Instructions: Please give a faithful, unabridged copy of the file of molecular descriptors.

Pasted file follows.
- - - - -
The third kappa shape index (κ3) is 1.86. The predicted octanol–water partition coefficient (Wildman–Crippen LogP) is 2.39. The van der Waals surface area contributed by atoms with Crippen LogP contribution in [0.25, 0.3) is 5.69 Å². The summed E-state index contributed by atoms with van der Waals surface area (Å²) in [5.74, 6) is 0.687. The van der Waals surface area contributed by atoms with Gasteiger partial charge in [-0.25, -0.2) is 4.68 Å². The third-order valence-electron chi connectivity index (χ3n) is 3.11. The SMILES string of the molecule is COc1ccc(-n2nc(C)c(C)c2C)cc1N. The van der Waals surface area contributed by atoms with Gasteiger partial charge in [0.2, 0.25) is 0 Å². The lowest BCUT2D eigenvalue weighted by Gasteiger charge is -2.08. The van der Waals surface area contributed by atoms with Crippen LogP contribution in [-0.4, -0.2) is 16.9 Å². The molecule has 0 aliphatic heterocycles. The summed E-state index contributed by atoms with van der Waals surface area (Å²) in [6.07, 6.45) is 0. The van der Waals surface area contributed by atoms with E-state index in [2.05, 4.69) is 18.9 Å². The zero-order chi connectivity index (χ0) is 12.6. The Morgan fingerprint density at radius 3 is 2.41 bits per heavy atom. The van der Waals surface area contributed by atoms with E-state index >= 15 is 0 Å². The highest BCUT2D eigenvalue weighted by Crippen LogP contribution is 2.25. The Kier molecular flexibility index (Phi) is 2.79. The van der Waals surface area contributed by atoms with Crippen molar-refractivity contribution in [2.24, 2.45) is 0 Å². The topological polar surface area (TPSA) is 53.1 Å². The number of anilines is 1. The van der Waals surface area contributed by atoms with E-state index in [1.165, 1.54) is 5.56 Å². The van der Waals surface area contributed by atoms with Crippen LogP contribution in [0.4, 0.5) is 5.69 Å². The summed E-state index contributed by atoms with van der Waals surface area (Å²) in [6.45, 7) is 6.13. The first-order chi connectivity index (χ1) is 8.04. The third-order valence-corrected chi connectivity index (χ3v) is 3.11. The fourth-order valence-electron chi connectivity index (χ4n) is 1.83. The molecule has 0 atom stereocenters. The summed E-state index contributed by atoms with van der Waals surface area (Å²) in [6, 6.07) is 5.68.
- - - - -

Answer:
The third kappa shape index (κ3) is 1.86. The predicted octanol–water partition coefficient (Wildman–Crippen LogP) is 2.39. The van der Waals surface area contributed by atoms with Crippen LogP contribution in [0.25, 0.3) is 5.69 Å². The summed E-state index contributed by atoms with van der Waals surface area (Å²) in [5.74, 6) is 0.687. The van der Waals surface area contributed by atoms with Gasteiger partial charge in [-0.25, -0.2) is 4.68 Å². The third-order valence-electron chi connectivity index (χ3n) is 3.11. The SMILES string of the molecule is COc1ccc(-n2nc(C)c(C)c2C)cc1N. The van der Waals surface area contributed by atoms with Gasteiger partial charge in [0.2, 0.25) is 0 Å². The lowest BCUT2D eigenvalue weighted by Gasteiger charge is -2.08. The van der Waals surface area contributed by atoms with Crippen LogP contribution in [-0.4, -0.2) is 16.9 Å². The molecule has 0 aliphatic heterocycles. The summed E-state index contributed by atoms with van der Waals surface area (Å²) in [6.07, 6.45) is 0. The van der Waals surface area contributed by atoms with E-state index in [2.05, 4.69) is 18.9 Å². The zero-order chi connectivity index (χ0) is 12.6. The Morgan fingerprint density at radius 3 is 2.41 bits per heavy atom. The van der Waals surface area contributed by atoms with E-state index >= 15 is 0 Å². The highest BCUT2D eigenvalue weighted by Crippen LogP contribution is 2.25. The Kier molecular flexibility index (Phi) is 2.79. The van der Waals surface area contributed by atoms with Crippen molar-refractivity contribution in [2.24, 2.45) is 0 Å². The topological polar surface area (TPSA) is 53.1 Å². The number of anilines is 1. The van der Waals surface area contributed by atoms with E-state index in [1.165, 1.54) is 5.56 Å². The van der Waals surface area contributed by atoms with Crippen LogP contribution in [0.4, 0.5) is 5.69 Å². The summed E-state index contributed by atoms with van der Waals surface area (Å²) in [6.45, 7) is 6.13. The first-order chi connectivity index (χ1) is 8.04. The third-order valence-corrected chi connectivity index (χ3v) is 3.11. The fourth-order valence-electron chi connectivity index (χ4n) is 1.83. The molecule has 0 atom stereocenters. The summed E-state index contributed by atoms with van der Waals surface area (Å²) in [6, 6.07) is 5.68.